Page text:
Svend It!

Monday, January 16, 2017

Now that we’ve lost him, it is obvious that the Mount Snow Ski Patrol needed Lucas Sven Halgren more than he wanted to be a patroller. And he really wanted to be one.

A Tribute to Lucas Sven Halgren, Ski Patroller

by Jim Gooch, Mount Snow Ski Patrol, West Dover, Vermont

Photo: William Cohen

Mount Snow Ski Patrol lost a beloved member, Lucas Sven Halgren, age 24, to a tragic motorcycle accident in New Zealand on December 27, 2016.

Now that we’ve lost him, it is obvious that the Mount Snow Ski Patrol needed Lucas Sven Halgren more than he wanted to be a patroller. And he really wanted to be one.

Patrol is undeniably rewarding, and sometimes exciting. But beyond our rescue responsibilities and frequent training for medical and operational emergencies, the bulk of the job is labor. On Mount Snow we’re responsible for virtually every rope, digging out and replacing tower pads, shoveling decks, trimming trees, and marking hazards. There’s so much of this work to do that patrol will hire people who only get the drudgery and none of the excitement, to be exclusively “trail crew.” They get a red jacket, a shovel,  little credit, and no white cross.

His first year, Lucas (as we called him then) was on the trail crew.

Before the winter of 2013, he walked into the office of our patrol director like a normal person. But it seemed every time he came into the summit patrol building the door was blown off.  He ripped all over the mountain on too-long find-me-down skis from 1991 with insanely out-of-control skidded turns, mach-looney on the steepest runs…just completely nutso for speed. 

He really wanted to be a Patroller. But he wasn’t quite putting it all together.

We all love to ski, but you sacrifice a little freedom on Patrol, even off duty, at least on your “home” hill where people recognize you. You hope to trade that freedom for credibility. After one too many “incidents” on the mountain he was read the riot act: Cool it, or forget about being on Patrol.

So Lucas toned it down. For, like, a day.

Two days later I was riding to the summit when his posse came ripping down under the lift.  Suddenly a skier, who looked like a Chewbacca crossed with Shane McConkey riding Glen Plake’s neon K2 straight skis, popped off a kicker between the trees, grabbed his left ski near the binding, and ripped off toward the base with a whoop and a holler.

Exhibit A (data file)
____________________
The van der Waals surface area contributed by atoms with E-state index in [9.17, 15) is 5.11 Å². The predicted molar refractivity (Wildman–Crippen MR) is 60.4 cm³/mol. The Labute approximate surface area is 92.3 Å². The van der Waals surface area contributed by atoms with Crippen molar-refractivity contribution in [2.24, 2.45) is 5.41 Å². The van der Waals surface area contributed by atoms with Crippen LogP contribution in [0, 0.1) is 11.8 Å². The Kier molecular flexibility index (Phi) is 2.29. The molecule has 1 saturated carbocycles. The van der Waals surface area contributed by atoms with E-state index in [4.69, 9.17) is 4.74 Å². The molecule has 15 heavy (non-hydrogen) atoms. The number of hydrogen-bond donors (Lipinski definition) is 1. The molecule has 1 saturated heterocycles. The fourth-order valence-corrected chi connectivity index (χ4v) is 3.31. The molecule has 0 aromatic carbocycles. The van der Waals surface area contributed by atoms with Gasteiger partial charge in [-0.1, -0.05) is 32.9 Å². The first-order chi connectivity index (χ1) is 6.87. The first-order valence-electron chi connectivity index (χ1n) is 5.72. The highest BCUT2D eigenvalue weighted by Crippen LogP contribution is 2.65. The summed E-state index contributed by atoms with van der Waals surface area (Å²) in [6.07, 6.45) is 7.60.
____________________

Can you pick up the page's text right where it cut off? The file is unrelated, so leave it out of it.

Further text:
Sven, “toning it down.”

I didn’t tell anyone that story until I learned he’d died, two years later, by the side of the road in New Zealand next to the wreck of a motorcycle that couldn’t keep up with his furious, joyful pace.

You see, the thing about that kicker in the trees is that it doesn’t exist. There’s nothing there: no lip, no booter, no tree root, nothing. But Sven Halgren found it – he made it a hit.

Eventually, he earned his cross and qualified as a patroller with the National Ski Patrol and served with us at Mount Snow. And he pretty much managed to tone it down on the hill, at least within reason. He never seemed to have a bad day; never uttered an unkind word. And being a patroller unlocked a new door for Sven, created a channel for his joy: helping people when they were vulnerable and in need. Strong as ox and an accomplished athlete, he was becoming the type of focused patroller who could be trusted under the most stressful circumstances – the type of patroller you were glad to see show up to help you. He followed that new passion to New Zealand, where he worked as a glacier guide on Mount Cook.

But he never let off the gas in life. There are a lot of Sven stories that all follow the same theme: this kid lived.  

He lived hard, and loud, and giant.

He made close friends throughout the Mount Snow family, among people from all departments and from all over the world. For some of us, he was part of our crew.  As for me, I loved him like a nephew or younger cousin – who I paradoxically wanted to be more like. He didn’t really need your help but he had a way of eliciting it, a way of making you want to clear the way for him, just to see how much of the landscape he could devour.

He was hilarious, he was amazing.

On occasion, he’d smile at you in kind of a preemptive way as if to say, “I know, I know. That’s crazy. No one would ever do that.” But at the same time his eyes would hold something in reserve: a kindly and honest confusion that contradicted his smile and wondered “Is that crazy? Why isn’t everyone doing that?”

We needed that. He gave us that, for free, every day – a reminder of what first brought us to the mountains, an unalloyed shot of living as reckless and joy-filled as the perfect powder run.

Because of that gift, and thanks to the memory of a skier flying through the trees, making a grab off a booter that doesn’t exist, he can live on just a little longer -- at least until the day I die. As for the Mount Snow patrol, when we stand as sentinels in the half-light across our mountain before sweep, when the spindrift coils around our ankles, and the trees bow and toil under snow and ice and all is perfectly still and quiet, we think to ourselves, “This is a day for Sven.”

Svend it.


A short article about Lucas Halgren and his twin brother Patrick:


Sven going switch into the pond skim. Photo: Mike Pinewski

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